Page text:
The following spring, Mary arrives on 26 April 1894 in the township of Foster, Luzerne, Pennsylvania. Mary Irene Sarna is my grandmother. Two years later, Susan is born on 9 April 1896, in Upper Lehigh. Two months later, Susan dies of cholera infantum, which is a noncontagious diarrhea occurring in infants; formerly common in the summer months. This is the baby, my grandmother remembers with “holes” or blisters in her chest. Mary was 2 years old when her sister, Susan, died. Susan was buried at Woodside Cemetery (St. Anne’s Parish Cemetery) on 17 June 1896, according to death register.1  Was her sister Josephine buried there also?

Mary gave birth to her youngest son, Andrew on 27 April 1899.

I find the Sarna family in the 1900 census, with all five children, stating that Mary had a total of seven children. This verifies the loss of Josephine and Susan. Both George and Mary were born in 1863 and immigrated around 1880.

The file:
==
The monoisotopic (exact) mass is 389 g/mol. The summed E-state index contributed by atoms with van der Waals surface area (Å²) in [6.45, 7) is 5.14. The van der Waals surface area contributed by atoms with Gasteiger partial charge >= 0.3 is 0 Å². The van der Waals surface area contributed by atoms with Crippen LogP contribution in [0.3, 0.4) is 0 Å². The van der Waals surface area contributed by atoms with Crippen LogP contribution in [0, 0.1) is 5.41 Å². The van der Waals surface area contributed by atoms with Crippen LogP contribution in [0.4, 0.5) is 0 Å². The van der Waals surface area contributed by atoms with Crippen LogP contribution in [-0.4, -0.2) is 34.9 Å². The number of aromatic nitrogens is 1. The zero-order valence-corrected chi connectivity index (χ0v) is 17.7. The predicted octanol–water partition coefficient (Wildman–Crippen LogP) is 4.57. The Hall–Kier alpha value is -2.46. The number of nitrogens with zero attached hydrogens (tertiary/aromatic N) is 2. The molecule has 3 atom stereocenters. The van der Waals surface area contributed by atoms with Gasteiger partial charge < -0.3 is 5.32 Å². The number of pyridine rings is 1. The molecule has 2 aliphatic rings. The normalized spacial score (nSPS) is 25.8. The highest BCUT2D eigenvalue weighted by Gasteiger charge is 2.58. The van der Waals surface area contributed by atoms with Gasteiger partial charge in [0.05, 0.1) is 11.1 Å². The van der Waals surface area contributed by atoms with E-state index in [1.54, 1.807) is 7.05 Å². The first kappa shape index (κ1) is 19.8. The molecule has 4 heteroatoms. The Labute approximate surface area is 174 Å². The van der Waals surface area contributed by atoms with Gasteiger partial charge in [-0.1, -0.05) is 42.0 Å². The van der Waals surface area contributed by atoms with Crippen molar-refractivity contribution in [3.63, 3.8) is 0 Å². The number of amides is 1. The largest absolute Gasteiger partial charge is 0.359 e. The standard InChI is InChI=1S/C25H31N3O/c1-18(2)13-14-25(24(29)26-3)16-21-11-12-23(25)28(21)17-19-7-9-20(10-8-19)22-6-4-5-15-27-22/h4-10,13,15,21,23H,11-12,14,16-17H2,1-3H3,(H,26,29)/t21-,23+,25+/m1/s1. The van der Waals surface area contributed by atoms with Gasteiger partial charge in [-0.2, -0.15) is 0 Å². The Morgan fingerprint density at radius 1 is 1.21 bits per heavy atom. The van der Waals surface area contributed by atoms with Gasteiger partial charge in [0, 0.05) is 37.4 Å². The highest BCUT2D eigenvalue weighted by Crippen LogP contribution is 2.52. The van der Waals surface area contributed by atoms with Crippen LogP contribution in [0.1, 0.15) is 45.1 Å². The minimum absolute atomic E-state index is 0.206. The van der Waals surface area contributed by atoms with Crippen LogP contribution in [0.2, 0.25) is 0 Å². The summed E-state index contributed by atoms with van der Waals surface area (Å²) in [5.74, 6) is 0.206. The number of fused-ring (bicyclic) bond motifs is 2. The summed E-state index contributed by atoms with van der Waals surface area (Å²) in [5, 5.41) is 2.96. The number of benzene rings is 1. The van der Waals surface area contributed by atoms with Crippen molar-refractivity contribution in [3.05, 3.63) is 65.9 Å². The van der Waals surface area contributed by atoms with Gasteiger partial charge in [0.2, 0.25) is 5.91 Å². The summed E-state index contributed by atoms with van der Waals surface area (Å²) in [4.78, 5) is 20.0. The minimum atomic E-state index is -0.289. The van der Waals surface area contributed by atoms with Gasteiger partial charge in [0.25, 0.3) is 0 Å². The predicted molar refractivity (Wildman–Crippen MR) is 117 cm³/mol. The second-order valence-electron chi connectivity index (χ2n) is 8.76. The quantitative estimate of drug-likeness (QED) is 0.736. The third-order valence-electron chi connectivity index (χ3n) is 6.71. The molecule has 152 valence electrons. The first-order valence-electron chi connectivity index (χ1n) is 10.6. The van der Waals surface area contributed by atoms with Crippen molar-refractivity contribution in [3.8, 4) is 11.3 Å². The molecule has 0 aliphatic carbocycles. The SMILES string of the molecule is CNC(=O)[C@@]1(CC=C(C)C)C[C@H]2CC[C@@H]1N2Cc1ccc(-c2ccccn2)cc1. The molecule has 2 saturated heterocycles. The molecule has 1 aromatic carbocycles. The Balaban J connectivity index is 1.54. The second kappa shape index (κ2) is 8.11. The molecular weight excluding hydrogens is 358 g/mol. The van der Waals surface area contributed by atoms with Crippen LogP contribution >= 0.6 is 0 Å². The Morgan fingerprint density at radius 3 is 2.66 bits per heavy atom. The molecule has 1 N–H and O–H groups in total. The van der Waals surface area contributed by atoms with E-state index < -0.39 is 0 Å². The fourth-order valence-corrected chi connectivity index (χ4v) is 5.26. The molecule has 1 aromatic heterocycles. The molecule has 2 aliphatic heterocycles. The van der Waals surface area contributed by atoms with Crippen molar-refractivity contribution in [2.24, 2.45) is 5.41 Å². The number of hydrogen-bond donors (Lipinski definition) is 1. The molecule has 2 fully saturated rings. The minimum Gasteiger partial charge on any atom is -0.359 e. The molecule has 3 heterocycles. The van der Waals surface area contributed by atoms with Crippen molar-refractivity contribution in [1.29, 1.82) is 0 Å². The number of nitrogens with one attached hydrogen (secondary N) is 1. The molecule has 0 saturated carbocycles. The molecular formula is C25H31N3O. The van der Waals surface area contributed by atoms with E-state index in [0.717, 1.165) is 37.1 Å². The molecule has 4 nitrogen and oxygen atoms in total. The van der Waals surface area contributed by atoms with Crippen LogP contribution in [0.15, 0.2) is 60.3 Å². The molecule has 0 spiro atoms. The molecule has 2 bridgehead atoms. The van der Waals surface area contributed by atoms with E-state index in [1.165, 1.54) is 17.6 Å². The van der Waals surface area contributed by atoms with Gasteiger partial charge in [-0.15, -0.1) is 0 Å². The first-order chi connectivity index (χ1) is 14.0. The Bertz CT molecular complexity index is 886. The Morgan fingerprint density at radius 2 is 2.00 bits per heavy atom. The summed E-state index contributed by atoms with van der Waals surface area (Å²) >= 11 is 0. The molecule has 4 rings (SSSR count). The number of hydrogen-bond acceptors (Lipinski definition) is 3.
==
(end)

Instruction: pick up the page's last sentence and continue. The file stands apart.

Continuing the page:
George worked as a miner as seen in the US Census records from 1900 to 1930. 

Photo taken around 1904. Front row from left to right include Mary Sarna, Mary Kostelnic Sarna, Andrew Sarna and George Sarna Sr. Standing in back from left to right include George Sarna Jr., Anna Sarna and John Sarna.
Their son, George worked as a railroad brakeman in a local coal mine. An accident occured where a railroad car ran over him giving him a back fracture. He died days later in November 1912, in a local  hospital leaving behind a widow and young son. 

George Sarna, Sr. died on 7 Oct 1945. His eldest child/daughter Anna SARNA Remak provided the information. She listed her grandparents as John SARNA and Anna KOLIBABA. She states 3 Sep 1865 as his birthdate. He is buried at St. John’s Roman Catholic Cemetery.  

Pennsylvania, Luzerne County. “Pennsylvania, Death Certificates, 1906-1964,” Pennsylvania Historic and Museum Commission. 1945. George Sarna File No. 86612. Image 2613 of 3644. ancestry.com : accessed 11 Dec 2016.